of temperature, modu-lus, and loading frequency on the behavior of
HMA mixtures. Therelationships between fatigue life and
stress–strain level were con-sistently confirmed in the SHRP
project for the ranges of stressesand strains under laboratory
measurements of the asphalt speci-men .
Nf ¼ að1=eÞb ð1Þ
Nf ¼ að1=rÞb ð2Þ
where e = tensile strain at the bottom of specimen (in./in.), r
=applied tensile stress (psi), and a, b = experimentally
In addition to the simple models 1 and 2, there are different
fati-gue models that were used by different agencies or were based
ondifferent considerations, such as the Asphalt Institute model
andthe Shell model. The major role of these models is to provide a
rela-tionship between mixture properties, pavement response
(strain),and load repetitions to failure. The parameters of these
modelsare mainly based on a continuous-loading sequence, and the
coef-ficients are determined from empirical data regression. Eqs.
(3) and(4) show the Asphalt Institute model and the Shell
Nf ¼ 0:0796ðetÞ�3:291ðEtÞ�0:854 ð3Þ
Nf ¼ 0:0685ðetÞ�5:671ðE1Þ�2:363 ð4Þwhere E1 is the initial
flexural modulus of asphalt concrete (psi).
Monismith et al.  introduced fatigue life prediction
modelusing initial modulus and tensile strain of HMA mixtures. Eq.
(5)shows the fatigue life prediction model proposed by Monismithet
Nf ¼ k1ð1=etÞk2 ð1=EÞk3 ð5Þ
where k1, k2, k3 = experimentally determined coefficients,E =
asphalt concrete initial modulus (psi).
In this research study, bentonite is used to modify
bitumen.Bentonite is a sedimentary rock consisting, to a large
proportionof clay minerals with a typical 2:1 layered structure
(smectites)and a high concentration in sodium ions . In fact,
bentonite isa clay mineral, which has high montmorillonite in its
structure. Iran is located in a point of the world in which
there arenumerous sources of bentonite. Studies on the present data
pro-vided by the Geological Organization of Iran show that the
richsources of bentonite in Iran, which are mainly located in the
cen-tral region of Iran. Considering low cost of bentonite
comparedwith other additives and existence of numerous sources of
benton-ite in Iran, evaluation of modified asphalt binders by
bentonite hasbeen the main reason for this research.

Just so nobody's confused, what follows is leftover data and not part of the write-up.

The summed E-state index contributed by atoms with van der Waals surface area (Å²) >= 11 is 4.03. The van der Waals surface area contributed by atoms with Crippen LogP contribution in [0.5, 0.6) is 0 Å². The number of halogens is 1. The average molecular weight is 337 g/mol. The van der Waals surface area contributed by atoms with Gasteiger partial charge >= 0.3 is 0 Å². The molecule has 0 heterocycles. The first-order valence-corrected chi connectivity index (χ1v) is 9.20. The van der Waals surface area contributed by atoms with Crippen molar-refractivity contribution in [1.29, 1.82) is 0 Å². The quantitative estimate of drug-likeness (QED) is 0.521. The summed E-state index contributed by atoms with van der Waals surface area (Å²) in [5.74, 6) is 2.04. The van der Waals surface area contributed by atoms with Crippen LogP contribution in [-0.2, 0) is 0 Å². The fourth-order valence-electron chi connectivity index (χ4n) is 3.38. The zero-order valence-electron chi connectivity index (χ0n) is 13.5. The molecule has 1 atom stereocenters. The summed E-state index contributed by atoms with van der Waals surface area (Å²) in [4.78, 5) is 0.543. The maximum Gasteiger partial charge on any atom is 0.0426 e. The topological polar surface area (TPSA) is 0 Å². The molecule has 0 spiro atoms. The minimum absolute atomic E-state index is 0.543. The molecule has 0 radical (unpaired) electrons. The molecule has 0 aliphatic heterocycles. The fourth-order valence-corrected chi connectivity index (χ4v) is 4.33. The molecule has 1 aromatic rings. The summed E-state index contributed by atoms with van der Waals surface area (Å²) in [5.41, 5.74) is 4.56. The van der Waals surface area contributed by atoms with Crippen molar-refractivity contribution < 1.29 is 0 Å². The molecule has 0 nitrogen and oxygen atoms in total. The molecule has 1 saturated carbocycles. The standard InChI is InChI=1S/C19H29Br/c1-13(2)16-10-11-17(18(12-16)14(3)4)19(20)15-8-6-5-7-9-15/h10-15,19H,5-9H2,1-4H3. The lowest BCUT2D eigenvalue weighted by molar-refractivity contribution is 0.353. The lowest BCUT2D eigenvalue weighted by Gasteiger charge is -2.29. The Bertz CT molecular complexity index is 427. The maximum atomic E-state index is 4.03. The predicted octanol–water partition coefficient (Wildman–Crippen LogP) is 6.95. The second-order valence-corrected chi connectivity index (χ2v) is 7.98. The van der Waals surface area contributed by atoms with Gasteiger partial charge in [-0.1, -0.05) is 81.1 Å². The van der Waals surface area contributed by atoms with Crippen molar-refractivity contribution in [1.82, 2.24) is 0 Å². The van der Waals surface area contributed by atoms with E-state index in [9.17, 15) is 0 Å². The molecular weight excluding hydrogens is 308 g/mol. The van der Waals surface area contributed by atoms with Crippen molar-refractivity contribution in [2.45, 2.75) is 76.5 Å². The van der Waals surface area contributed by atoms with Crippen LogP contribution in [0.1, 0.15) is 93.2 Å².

The objective of this research study was to gain an
improvedunderstanding of the long-term performance characteristics
(fati-gue behavior) of the modified asphalt concrete mixtures
contain-ing bentonite additive through a series of experimental
tests.Experiments were carried out to evaluate engineering
propertiesof the mixture, such as the marshal stability, mixture
stiffness,indirect tensile strength and fatigue life performance
through flex-ural bending beam fatigue test. At last, based on
experimentalstudies, a model is proposed to describe the fatigue
life of asphaltmixtures containing bentonite modified bitumen.
2. Experimental methods
2.1. Aggregate and bitumen
Aggregates used in this study were obtained from the Boomehen
mine inTehran, Iran. The gradation of the blended aggregates is
shown in Fig. 1. Table 1 listsengineering properties of the raw
material used in the current research.
In this study, a 60/70-penetration grade bitumen was obtained
from Tehranrefinery which was supplied by Pasargad Oil Co, Tehran,
Iran. The physical proper-ties of the bitumen are presented in
The bitumen was modified with bentonite manufactured by
Dorinkashan Co.Five levels of bentonite content were used, namely
10%, 15%, 20%, 25% and 30%by weight of bitumen. The modified
bitumens were prepared by using a high shearmixer. The bitumen was
heated to 140 �C for thirty minutes and then subjected tofifteen
minutes of mixing time with bentonite at 140 �C and 4000 rpm shear
rate.The physical properties and chemical composition of bentonite
are presented inTables 3 and 4, respectively.
2.3. Mix design procedure
The mix design of the asphalt mixtures was performed by using
the standardMarshall mix design procedure with 75 blows on each
side of cylindrical samples(10.16 cm in diameter and 6.35 cm thick)
for compaction. Marshall Samples werecompacted and tested by the
following standard procedures: bulk specific gravity(ASTM D2726),
stability and flow test (ASTM D1559). For each test (Marshall
stabil-ity and flow, indirect tensile strength, resilient modulus
test, fatigue test) three testspecimens were used.
Table 1Engineering properties of aggregate source.
Aggregate tests Aggregate Test method
Bulk specific gravity 2.493 ASTM C127Absorption coarse aggregate
(%) 2.2 ASTM C127Absorption fine aggregate (%) 4.2 ASTM C128Los
Angeles abrasion loss (%) 22.3 AASHTO T96Two fractured faces (%) 94
Table 2Properties of utilized bitumen considering related
Test Method Criteria Result
Penetration at 25 �C, 100gr, (0.1 mm) ASTM D5 60–70 67Softening
point (�C) ASTM D36 45–54 47Ductility at 25 �C (cm) ASTM D113 +100
100Flash point (�C) ASTM D92 +250 304Fire point (�C) ASTM D70 +230
317Specific gravity at 25 �C (gr/cm3) ASTM D70 1.01–1.06
1.045Kinematic viscosity @ 120 �C (mm2/s) ASTM D2170 – 810Kinematic
viscosity @ 135 �C (mm2/s) ASTM D2170 – 420Kinematic viscosity @
150 �C (mm2/s) ASTM D2170 – 232Penetration index (PI)a – (�2) to
(+2) �1.12Penetration viscosity number (PVN)b – – �0.56
a PI = [1952 � 500log(Pen25) � 20SP]/[50log(Pen25) � SP � 120].b
PVN = [�6.387 + 1.195log(Pen25) + 1.5 log(Visco135)]/
[0.79511 � 0.1858log(Pen25)].
Table 3Basic properties of bentonite.
Test items Content
Specific gravity (gr/cm3) 2.5Moisture content (%) 6–10
Table 4Chemical composition of bentonite (mass percent).
SiO2 70.06Al2O3 14.22Fe2O3 3.04Na2O 2.17K2O 0.39MgO 2.4CaO
H. Ziari et al. / Construction and Building Materials 68 (2014)
A linear kneading compactor was used for compacting fatigue beam
specimensin the laboratory environment . Fatigue test can be
carried out in either con-trolled stress or controlled strain mode.
For controlled stress test failure is welldefined since specimens
fail shortly after crack initiation. In controlled strain
modefailure is arbitrary defined as the point when the stiffness of
asphalt reaches half ofits initial value. These criteria are used
by AASHTOT321 as standard test method. In this research study,
strain controlled test was used for evaluation of
fatigueperformance of asphalt mixtures. All the specimens were made
with 4% air void atoptimum asphalt content. To avoid a high air